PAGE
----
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Genetics 3000: Week 8 Notes

by: Lisa Blackburn

Genetics 3000: Week 8 Notes 85033 - GEN 3000 - 002

Lisa Blackburn

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these notes cover the beginning of Chapter 13: translation and proteins
Fundamental Genetics
Kate Leanne Willingha Tsai
Class Notes
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This 4 page Class Notes was uploaded by Lisa Blackburn on Sunday March 13, 2016. The Class Notes belongs to 85033 - GEN 3000 - 002 at Clemson University taught by Kate Leanne Willingha Tsai in Fall 2015. Since its upload, it has received 80 views. For similar materials see Fundamental Genetics in Biomedical Sciences at Clemson University.


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Date Created: 03/13/16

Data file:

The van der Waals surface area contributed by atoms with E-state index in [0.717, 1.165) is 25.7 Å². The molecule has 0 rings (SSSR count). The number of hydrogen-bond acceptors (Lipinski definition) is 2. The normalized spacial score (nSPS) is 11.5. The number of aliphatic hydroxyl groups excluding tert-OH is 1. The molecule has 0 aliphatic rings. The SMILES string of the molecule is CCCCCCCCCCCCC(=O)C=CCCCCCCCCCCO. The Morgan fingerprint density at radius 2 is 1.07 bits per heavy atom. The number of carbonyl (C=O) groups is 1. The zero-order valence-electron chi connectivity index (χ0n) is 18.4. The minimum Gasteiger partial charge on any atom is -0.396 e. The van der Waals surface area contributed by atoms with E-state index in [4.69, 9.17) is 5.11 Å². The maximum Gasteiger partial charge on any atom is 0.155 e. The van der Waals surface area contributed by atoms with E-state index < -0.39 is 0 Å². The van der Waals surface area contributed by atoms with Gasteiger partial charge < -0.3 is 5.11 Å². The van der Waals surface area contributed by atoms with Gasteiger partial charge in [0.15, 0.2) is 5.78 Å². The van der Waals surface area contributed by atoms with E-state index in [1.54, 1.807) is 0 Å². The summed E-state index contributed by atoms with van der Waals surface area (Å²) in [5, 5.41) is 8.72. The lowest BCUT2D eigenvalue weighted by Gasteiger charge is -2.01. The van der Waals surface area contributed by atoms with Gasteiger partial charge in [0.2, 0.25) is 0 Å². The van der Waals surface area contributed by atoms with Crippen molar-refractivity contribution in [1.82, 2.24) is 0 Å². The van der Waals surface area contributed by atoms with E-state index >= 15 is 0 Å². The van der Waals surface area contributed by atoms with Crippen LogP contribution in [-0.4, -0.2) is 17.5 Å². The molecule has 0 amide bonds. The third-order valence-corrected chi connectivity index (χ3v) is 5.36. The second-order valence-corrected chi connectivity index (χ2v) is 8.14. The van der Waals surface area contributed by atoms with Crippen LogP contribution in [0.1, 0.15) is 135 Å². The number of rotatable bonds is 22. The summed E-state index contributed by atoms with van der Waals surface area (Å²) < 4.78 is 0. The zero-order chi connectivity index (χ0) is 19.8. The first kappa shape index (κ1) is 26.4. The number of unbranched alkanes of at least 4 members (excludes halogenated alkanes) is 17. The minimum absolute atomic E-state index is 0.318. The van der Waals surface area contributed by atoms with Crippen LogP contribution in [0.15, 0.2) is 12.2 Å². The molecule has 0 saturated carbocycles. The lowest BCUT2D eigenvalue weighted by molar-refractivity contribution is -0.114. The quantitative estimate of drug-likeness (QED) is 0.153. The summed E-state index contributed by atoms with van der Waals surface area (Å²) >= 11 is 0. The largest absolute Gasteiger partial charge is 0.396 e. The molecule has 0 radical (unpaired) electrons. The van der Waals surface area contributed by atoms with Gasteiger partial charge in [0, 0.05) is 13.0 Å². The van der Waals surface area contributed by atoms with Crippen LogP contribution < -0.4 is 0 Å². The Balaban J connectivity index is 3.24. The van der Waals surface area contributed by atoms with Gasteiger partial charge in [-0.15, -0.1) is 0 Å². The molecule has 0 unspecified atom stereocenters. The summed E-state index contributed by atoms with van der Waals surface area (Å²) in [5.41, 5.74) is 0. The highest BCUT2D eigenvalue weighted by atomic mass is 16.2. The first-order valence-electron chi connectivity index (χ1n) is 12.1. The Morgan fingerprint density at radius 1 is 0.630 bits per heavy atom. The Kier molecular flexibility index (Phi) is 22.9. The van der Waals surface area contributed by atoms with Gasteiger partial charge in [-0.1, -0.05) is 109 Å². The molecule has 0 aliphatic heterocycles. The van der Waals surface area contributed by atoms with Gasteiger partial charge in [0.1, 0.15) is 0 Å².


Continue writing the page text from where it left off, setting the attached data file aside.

Chapter 13: Translation and Proteins I. Uric Acid: a. Can build up and lead to Lesch-Nyhan disease b. Affected individuals have a symptom of self-mutilation c. To control this symptom, the individual may have their teeth removed so they can no longer chew holes in their cheeks, chew off their tongues, or chew down their fingers d. This is all due to a single gene mutation that leads to defective protein that leads to a phenotype II. Remember differences between prokaryotes and eukaryotes during protein synthesis (translation and transcription) a. Prokaryotes: no separation, can occur simultaneously b. Eukaryotes: separated, post transcription modification occur in the nucleus and then shipped out to cytoplasm where translation takes place c. These differences change how translation works, what happens and how we can regulate gene expression III. Ribosomes: the machines of protein synthesis. They consist of protein and RNA a. rRNA genes: make complexes with proteins, creases large and small subunits to make fully attached ready to go ribosomes b. Prokaryotes and Eukaryotes both have small and large subunits i. Eukaryotic subunits are larger in general than prokaryotes ii. Have to have BOTH subunits to be able to assemble a ribosome which is needed for translation to take place c. NOTE: understand that there are several working components that are coming together to help form the subunits which then form the ribosomes IV. Ribosomal RNAs: part of the machine for protein synthesis a. Ribosome: most abundant organelle in the cell b. Lethal if ribosome for the cell is not functionally properly or assembled correctly c. need a lot of rRNA and ribosomes to handle making all of the ribosomes when the cell needs them d. when they form the simple ribosome, made of the subunits, there are particular sites that are constant i. A, P, E 1. Where the tRNA interacts ii. mRNA binding site: where it binds to mRNA to be held V. Translation: divided into stages a. Charging: the binding of amino acids to tRNAs charges the ribosome i. Once tRNA is charged, it gets used and loses its charge. It then can be recharged and reused again. ii. Happens continuously throughout translation b. Initiation: what starts the whole process, getting the ribosome in the right location on mRNA c. Elongation: hooking together all of the amino acids d. Termination: stopping the process VI. tRNAs: can be modified and folded a. the shape they create is essential, have to fold correctly for the tRNA to work properly b. Anticodon: complementary and antiparallel to codon i. Recognized codon on mRNA c. Acceptor stem: grabs ahold of the amino acid VII. tRNA Charging: a. There is a tRNA for each amino acid i. NOTE: because of the wobble position, one tRNA picks up on several codons ii. See fewer than what would be calculated as possible b. Modification that tRNA can undergo: can create a modified base, creating a specialized base that will allow for it to recognize a C or a G i. Helps with the wobble c. All of these tRNAs have the same attachment site on top, it says “hey I need an amino acid” i. Amino acids cannot tell which tRNA is the correct one for them to bind to ii. Will use a key enzyme to direct the right amino acid to the right tRNA 1. Key enzyme: aminoacyl-tRNA synthetases******* a. ****** know this! 2. Different one for each amino acid, finds all of the tRNA that binds to a certain amino acid and then will connect them 3. tRNA is now charged, because it is holding onto an amino acid thanks to aminoacyl-tRNA synthetases 4. Uncharged: tRNA without an amino acid iii. Keep in mind: need charged tRNA to come into translation, becomes uncharged, then gets charged again. Allowing it to be used more than once VIII. Initiation of Translation a. Initiation: components assemble (mRNA, small and large subunits of ribosomes, initiation factors, initiator tRNA and GTP) b. Three major steps: i. mRNA binds to small ribosomal subunit ii. initiator tRNA binds to mRNA iii. Large ribosome subunit joins initiator complex c. IF-3: binds to the small subunit to keep the large subunit away. Stands for initiator factor 3. i. Allows for the small subunit to attach to the mRNA. ii. Helps the small subunit to find the Shine-Dalgarno sequence 1. Shine-Dalgarno Sequence: in bacteria transcripts. Essential in transcription a. Looks similar in every bacteria, can have some bases changes b. Interacts with rRNA of small subunit c. Can form hydrogen bonds d. Attaches small subunit in the correct position three bases away from the start codon i. Start codon: AUG ii. Shine-Dalgarno sequence is always in the same spot from the start codon, AUG iii. That way AUG is going to be lined up in what will fMet become the P site of the ribosome d. fMet-tRNA : i. the first fMet (the one before the –tRNA), says that it is a charged tRNA that is holding onto fMet. The fMet that is raised, says that this tRNA is supposed to hold onto fMet ii. if uncharged: tRNA fMet fMet iii. if messed up and charged incorrectly it could look like this: lys-tRNA 1. will read for fMet and then put down lys iv. fMet is special n-formyl methamine**** 1. prokaryotes have fMet for initiation, after that it is regular met 2. Eukaryotes have normal met 3. If you see fMet then you know it is a prokaryote IX. Elongation: a. Requires: i. 70S complex ii. Charged tRNAs iii. Elongation factors, GTP b. Initiator tRNA binds in the P site i. only where initiator tRNA will bind to c. During elongation, all tRNA will bind to the A site, then P site, then E site i. A, P, E d. Steps of Elongation: i. Delivery of a charged tRNA to A site ii. Peptide bond formation between AA in P and A, releases AA in P iii. Translocation: movement of ribosome down mRNA e. A, P, E are all three bases wide f. Peptidyl transferase: cuts amino acids in the P site, pasts it to amino acid in A site, forms peptide bond formation when it is pasted i. rRNA component, catalytic RNA or ribosome; carries out this activity g. The process: i. New charged tRNA goes into A site ii. Cuts amino acid from P site and then pastes it to A site iii. Scoots down or translocate iv. Repeat v. Peptide bonds form between amino acids vi. Creates polypeptide (connection of all the amino acids) h. Single charged tRNA comes into A site (one amino acid) i. Cut then transfer i. Very first amino acid is the farthest away j. Whatever three bases that are in the A site is the next codon k. ribosomes read RNA 5’ to 3’ i. Ribosome starts at the Shine-Dalgarno sequence ii. Reads 5’ to 3’ every three bases iii. Insertion or deletion will not stop this system 1. It cannot tell that there is a difference, will read the next three regardless X. Termination: a. No tRNA that matches the stop codons i. Instead of tRNA, a release factor will fill in the A site, will get cut and tried to be pasted, will not be pasted and the process will stop ii. Release factor will float away and the subunits break apart and releases the chain XI. Important parts of Transcription: a. Binding of amino acid to tRNA i. Amino acid: building blocks of proteins ii. tRNAs: what delivers the amino acid to the ribosomes iii. Aminoacyl-tRNA synthetase: attaches to amino acids to tRNA iv. ATP: provides energy for binding amino acid to tRNA b. Initiation i. mRNA: carries coding instructions ii. fMet-tRNA fMet: provides first amino acid in peptide iii. 30S ribosomal subunit (small subunit): attaches to mRNA iv. 50S ribosomal subunit (large subunit): stabilizes tRNAs and amino acids v. Initiator factor 1: enhances dissociation or large and small subunits of ribosome fMet vi. Initiator factor 2: binds GTP; delivers fMet-tRNA to initiation codon vii. Initiator factor 3***: binds to small subunit and prevents association with large subunit c. Elongation i. Ribosome: functional ribosome with A, P, and E sites where protein synthesis takes place ii. Charged tRNA: brings amino acids to ribosome and help assemble them in order specified by mRNA iii. Peptidyl transferase center: creates peptide bond between amino acids in A site and P site d. Termination: i. Release factors: bind to ribosome when stop codon is reached and terminate translation